Changing epidemiology of pertussis in the United States: increasing reported incidence among adolescents and adults, 1990-1996

Clin Infect Dis. 1999 Jun;28(6):1230-7. doi: 10.1086/514776.


Since 1990, the reported incidence of pertussis has increased in the United States with peaks occurring every 3-4 years. On the basis of analysis of pertussis cases reported to the Centers for Disease Control and Prevention, the incidence remained stable among children aged younger than 5 years, most of whom were protected by vaccination. In contrast to 1990-1993, during 1994-1996, the average incidence among persons aged 5-9 years, 10-19 years, and 20 years or older increased 40%, 106%, and 93%, respectively. Since 1990, 14 states reported pertussis incidences of > or =2 cases per 100,000 population during at least 4 years between 1990 and 1996; seven of these states also reported that a high proportion of cases occurred in persons aged 10 years or older. Analysis of national data on pertussis did not provide sufficient information to fully elucidate the relative importance of multiple possible explanations for the increase in the incidence of pertussis in adolescents and adults. Improvement in diagnosis and reporting of pertussis in this age group, particularly in some states, is an important factor contributing to the overall increase.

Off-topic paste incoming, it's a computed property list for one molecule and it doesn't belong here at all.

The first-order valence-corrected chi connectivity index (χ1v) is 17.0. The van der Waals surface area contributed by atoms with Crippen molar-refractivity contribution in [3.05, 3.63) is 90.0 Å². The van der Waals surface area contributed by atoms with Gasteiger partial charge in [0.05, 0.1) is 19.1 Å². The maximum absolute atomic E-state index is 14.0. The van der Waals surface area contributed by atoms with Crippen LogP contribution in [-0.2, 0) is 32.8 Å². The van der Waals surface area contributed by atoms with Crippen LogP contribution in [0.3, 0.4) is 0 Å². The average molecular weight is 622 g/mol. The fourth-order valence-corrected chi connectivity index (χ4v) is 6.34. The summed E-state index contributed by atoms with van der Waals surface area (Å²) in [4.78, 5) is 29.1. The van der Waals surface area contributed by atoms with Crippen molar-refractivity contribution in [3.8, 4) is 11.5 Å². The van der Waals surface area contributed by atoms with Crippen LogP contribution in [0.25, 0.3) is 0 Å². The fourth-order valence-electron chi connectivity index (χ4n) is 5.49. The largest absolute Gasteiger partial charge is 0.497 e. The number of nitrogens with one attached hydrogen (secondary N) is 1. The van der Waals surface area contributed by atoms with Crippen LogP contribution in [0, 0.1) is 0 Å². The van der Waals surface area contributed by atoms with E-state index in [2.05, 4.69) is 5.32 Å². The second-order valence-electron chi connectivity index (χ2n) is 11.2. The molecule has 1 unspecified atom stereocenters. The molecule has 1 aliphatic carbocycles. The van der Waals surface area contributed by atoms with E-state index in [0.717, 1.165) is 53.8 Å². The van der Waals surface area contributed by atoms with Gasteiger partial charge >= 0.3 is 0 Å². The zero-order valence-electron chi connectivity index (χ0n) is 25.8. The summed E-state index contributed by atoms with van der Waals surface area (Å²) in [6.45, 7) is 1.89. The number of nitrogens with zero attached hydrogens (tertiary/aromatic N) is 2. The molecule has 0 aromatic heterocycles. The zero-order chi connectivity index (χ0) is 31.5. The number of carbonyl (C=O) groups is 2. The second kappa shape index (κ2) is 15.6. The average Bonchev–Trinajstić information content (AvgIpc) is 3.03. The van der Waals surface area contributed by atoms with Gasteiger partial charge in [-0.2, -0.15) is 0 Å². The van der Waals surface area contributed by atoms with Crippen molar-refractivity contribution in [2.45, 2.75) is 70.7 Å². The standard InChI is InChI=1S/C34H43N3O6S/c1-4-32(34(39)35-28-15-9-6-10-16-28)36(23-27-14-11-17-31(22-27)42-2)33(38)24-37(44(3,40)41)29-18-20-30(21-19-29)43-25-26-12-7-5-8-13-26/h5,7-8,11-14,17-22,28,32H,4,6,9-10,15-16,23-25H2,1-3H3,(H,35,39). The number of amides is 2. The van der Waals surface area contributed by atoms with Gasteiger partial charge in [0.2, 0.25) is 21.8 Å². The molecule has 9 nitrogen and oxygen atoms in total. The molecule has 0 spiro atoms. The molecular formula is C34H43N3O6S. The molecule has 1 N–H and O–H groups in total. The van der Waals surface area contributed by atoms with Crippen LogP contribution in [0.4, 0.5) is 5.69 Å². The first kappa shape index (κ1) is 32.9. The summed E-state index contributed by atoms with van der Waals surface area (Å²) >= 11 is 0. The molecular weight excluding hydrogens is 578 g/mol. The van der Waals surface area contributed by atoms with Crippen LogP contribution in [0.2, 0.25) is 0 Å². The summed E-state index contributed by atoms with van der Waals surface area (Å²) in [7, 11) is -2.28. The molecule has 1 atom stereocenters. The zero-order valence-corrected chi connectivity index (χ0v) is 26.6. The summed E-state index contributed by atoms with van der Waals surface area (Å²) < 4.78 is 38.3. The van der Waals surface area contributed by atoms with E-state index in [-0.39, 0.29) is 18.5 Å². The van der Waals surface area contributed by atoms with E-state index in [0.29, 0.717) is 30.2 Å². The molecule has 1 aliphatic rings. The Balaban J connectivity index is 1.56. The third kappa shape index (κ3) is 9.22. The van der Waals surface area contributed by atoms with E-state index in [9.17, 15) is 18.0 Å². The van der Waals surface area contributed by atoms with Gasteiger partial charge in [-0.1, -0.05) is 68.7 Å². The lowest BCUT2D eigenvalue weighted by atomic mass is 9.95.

MeSH terms

  • Adolescent
  • Adult
  • Age Factors
  • Child
  • Child, Preschool
  • Female
  • Humans
  • Incidence
  • Male
  • Sex Factors
  • Time Factors
  • United States / epidemiology
  • Vaccination
  • Whooping Cough / epidemiology*